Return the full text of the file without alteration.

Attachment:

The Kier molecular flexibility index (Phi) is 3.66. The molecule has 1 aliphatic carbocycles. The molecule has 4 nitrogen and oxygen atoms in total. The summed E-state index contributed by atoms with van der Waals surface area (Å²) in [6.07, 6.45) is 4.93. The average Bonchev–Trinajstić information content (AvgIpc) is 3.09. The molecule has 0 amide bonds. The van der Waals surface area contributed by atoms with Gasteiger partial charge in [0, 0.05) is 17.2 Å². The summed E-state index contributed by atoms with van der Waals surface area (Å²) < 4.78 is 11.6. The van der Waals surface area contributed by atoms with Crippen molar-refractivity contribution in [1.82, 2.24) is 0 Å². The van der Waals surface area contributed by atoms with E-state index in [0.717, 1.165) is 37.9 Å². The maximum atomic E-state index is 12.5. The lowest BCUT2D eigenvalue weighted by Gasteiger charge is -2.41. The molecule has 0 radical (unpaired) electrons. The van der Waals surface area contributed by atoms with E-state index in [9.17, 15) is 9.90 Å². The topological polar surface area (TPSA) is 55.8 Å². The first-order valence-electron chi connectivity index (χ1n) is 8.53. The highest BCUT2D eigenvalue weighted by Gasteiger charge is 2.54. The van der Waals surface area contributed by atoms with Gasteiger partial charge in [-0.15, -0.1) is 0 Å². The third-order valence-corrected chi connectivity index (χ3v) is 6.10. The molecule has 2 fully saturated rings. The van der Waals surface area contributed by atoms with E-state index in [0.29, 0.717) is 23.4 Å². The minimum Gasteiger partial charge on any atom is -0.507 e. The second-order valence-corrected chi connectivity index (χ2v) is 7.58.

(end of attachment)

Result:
The Kier molecular flexibility index (Phi) is 3.66. The molecule has 1 aliphatic carbocycles. The molecule has 4 nitrogen and oxygen atoms in total. The summed E-state index contributed by atoms with van der Waals surface area (Å²) in [6.07, 6.45) is 4.93. The average Bonchev–Trinajstić information content (AvgIpc) is 3.09. The molecule has 0 amide bonds. The van der Waals surface area contributed by atoms with Gasteiger partial charge in [0, 0.05) is 17.2 Å². The summed E-state index contributed by atoms with van der Waals surface area (Å²) < 4.78 is 11.6. The van der Waals surface area contributed by atoms with Crippen molar-refractivity contribution in [1.82, 2.24) is 0 Å². The van der Waals surface area contributed by atoms with E-state index in [0.717, 1.165) is 37.9 Å². The maximum atomic E-state index is 12.5. The lowest BCUT2D eigenvalue weighted by Gasteiger charge is -2.41. The molecule has 0 radical (unpaired) electrons. The van der Waals surface area contributed by atoms with E-state index in [9.17, 15) is 9.90 Å². The topological polar surface area (TPSA) is 55.8 Å². The first-order valence-electron chi connectivity index (χ1n) is 8.53. The highest BCUT2D eigenvalue weighted by Gasteiger charge is 2.54. The van der Waals surface area contributed by atoms with Gasteiger partial charge in [-0.15, -0.1) is 0 Å². The third-order valence-corrected chi connectivity index (χ3v) is 6.10. The molecule has 2 fully saturated rings. The van der Waals surface area contributed by atoms with E-state index in [0.29, 0.717) is 23.4 Å². The minimum Gasteiger partial charge on any atom is -0.507 e. The second-order valence-corrected chi connectivity index (χ2v) is 7.58.